Financial Daily from THE HINDU group of publications
Sunday, Feb 10, 2002

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Big euro notes fatten exporters' wallets

Indrani Dutta

KOKATA, Feb. 9

THEY were straining every sinew to prepare for history's largest currency changeover operations - printing new notes and minting new coins for the ATMs of countries participating in the changeover to the Euro on January 1, 2002.

What they had almost forgotten was that new "moneybags'' would be needed to cater to the larger-size notes. In the nick of time, that is, around September 2001, with only three months to go for the introduction of the euro, department stores across Europe swung into action.

This is precisely when the launch of the new currency in 12-member countries of the European Union began to translate into good business for Indian leather exporters.

Major leather goods exporters confirmed a spurt in orders for leather wallets bigger than the standard sizes that were being exported. "We have already serviced some bulk orders received from wholesalers in Europe who wanted bigger wallets since the euro was larger in size than the existing currencies,'' the proprietor of Plaza Exports Pvt Ltd, Mr S. Ganeriwalahe, said.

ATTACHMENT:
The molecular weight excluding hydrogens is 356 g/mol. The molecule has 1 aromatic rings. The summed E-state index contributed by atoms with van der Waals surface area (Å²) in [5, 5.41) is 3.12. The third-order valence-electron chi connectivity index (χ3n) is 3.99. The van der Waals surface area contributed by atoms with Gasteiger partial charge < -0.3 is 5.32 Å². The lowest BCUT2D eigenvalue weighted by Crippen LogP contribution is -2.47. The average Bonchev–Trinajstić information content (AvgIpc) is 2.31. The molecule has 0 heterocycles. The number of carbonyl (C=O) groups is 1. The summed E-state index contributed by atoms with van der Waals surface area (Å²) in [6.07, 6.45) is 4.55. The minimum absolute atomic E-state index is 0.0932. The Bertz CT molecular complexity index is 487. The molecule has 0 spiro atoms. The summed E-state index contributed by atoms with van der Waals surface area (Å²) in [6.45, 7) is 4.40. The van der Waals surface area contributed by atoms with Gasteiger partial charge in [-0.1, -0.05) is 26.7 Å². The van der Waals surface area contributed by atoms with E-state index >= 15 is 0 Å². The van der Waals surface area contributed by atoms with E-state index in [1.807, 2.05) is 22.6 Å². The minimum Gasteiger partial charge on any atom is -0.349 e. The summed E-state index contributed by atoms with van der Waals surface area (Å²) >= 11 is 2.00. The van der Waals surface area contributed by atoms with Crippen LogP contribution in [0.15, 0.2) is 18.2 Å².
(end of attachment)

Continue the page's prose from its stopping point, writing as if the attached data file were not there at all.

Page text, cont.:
The 12 countries, which have converted to the euro as a single currency for the EU, have a population of over 300 million. The currency is available in seven denominations with the sizes increasing with value.

Wallets come under the category of leather goods, which have a sizeable presence in India's leather export basket. The eastern region leads in export of leather goods, which earned Rs 1,102 crore of foreign exchange between April and October 2001.

Sources told Business Line that the largest number of orders have been received from Germany, India's biggest market for leather wallets accounting for a 34 per cent share. UK is also a big market for India wallet exporters but until now it has not signed up for the euro.

However, it is not only the leather goods sector which has benefited from larger euro sizes, there has been a 40 per cent increase in exports of finished leather from India in the April to October 2001 period and the exporting community see a link between this and increased demand for bigger wallets for the upmarket stores.

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